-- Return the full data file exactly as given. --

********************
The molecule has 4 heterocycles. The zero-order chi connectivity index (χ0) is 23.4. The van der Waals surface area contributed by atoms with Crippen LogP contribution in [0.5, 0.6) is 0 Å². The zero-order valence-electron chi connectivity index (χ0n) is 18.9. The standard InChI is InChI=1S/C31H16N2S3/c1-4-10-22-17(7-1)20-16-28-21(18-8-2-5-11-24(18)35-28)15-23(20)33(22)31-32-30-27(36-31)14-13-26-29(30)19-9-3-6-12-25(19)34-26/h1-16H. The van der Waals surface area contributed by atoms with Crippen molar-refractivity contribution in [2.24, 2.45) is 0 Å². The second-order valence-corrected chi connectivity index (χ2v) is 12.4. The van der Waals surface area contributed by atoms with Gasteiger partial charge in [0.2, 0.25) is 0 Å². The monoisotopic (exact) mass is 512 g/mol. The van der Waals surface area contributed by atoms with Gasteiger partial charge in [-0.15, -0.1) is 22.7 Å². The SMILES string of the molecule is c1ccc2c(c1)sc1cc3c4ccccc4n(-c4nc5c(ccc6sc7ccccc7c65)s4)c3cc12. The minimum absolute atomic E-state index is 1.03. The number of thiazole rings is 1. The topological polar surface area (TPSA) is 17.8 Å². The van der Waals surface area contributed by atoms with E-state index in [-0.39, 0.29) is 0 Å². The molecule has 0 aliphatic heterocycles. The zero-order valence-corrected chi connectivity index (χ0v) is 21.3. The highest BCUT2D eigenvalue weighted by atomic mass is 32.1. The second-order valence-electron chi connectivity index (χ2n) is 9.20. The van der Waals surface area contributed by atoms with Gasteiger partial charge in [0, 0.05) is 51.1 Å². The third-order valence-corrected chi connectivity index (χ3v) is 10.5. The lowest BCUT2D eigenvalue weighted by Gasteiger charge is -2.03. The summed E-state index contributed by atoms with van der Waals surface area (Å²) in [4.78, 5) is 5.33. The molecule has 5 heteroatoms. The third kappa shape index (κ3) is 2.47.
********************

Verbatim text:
The molecule has 4 heterocycles. The zero-order chi connectivity index (χ0) is 23.4. The van der Waals surface area contributed by atoms with Crippen LogP contribution in [0.5, 0.6) is 0 Å². The zero-order valence-electron chi connectivity index (χ0n) is 18.9. The standard InChI is InChI=1S/C31H16N2S3/c1-4-10-22-17(7-1)20-16-28-21(18-8-2-5-11-24(18)35-28)15-23(20)33(22)31-32-30-27(36-31)14-13-26-29(30)19-9-3-6-12-25(19)34-26/h1-16H. The van der Waals surface area contributed by atoms with Crippen molar-refractivity contribution in [2.24, 2.45) is 0 Å². The second-order valence-corrected chi connectivity index (χ2v) is 12.4. The van der Waals surface area contributed by atoms with Gasteiger partial charge in [0.2, 0.25) is 0 Å². The monoisotopic (exact) mass is 512 g/mol. The van der Waals surface area contributed by atoms with Gasteiger partial charge in [-0.15, -0.1) is 22.7 Å². The SMILES string of the molecule is c1ccc2c(c1)sc1cc3c4ccccc4n(-c4nc5c(ccc6sc7ccccc7c65)s4)c3cc12. The minimum absolute atomic E-state index is 1.03. The number of thiazole rings is 1. The topological polar surface area (TPSA) is 17.8 Å². The van der Waals surface area contributed by atoms with E-state index in [-0.39, 0.29) is 0 Å². The molecule has 0 aliphatic heterocycles. The zero-order valence-corrected chi connectivity index (χ0v) is 21.3. The highest BCUT2D eigenvalue weighted by atomic mass is 32.1. The second-order valence-electron chi connectivity index (χ2n) is 9.20. The van der Waals surface area contributed by atoms with Gasteiger partial charge in [0, 0.05) is 51.1 Å². The third-order valence-corrected chi connectivity index (χ3v) is 10.5. The lowest BCUT2D eigenvalue weighted by Gasteiger charge is -2.03. The summed E-state index contributed by atoms with van der Waals surface area (Å²) in [4.78, 5) is 5.33. The molecule has 5 heteroatoms. The third kappa shape index (κ3) is 2.47.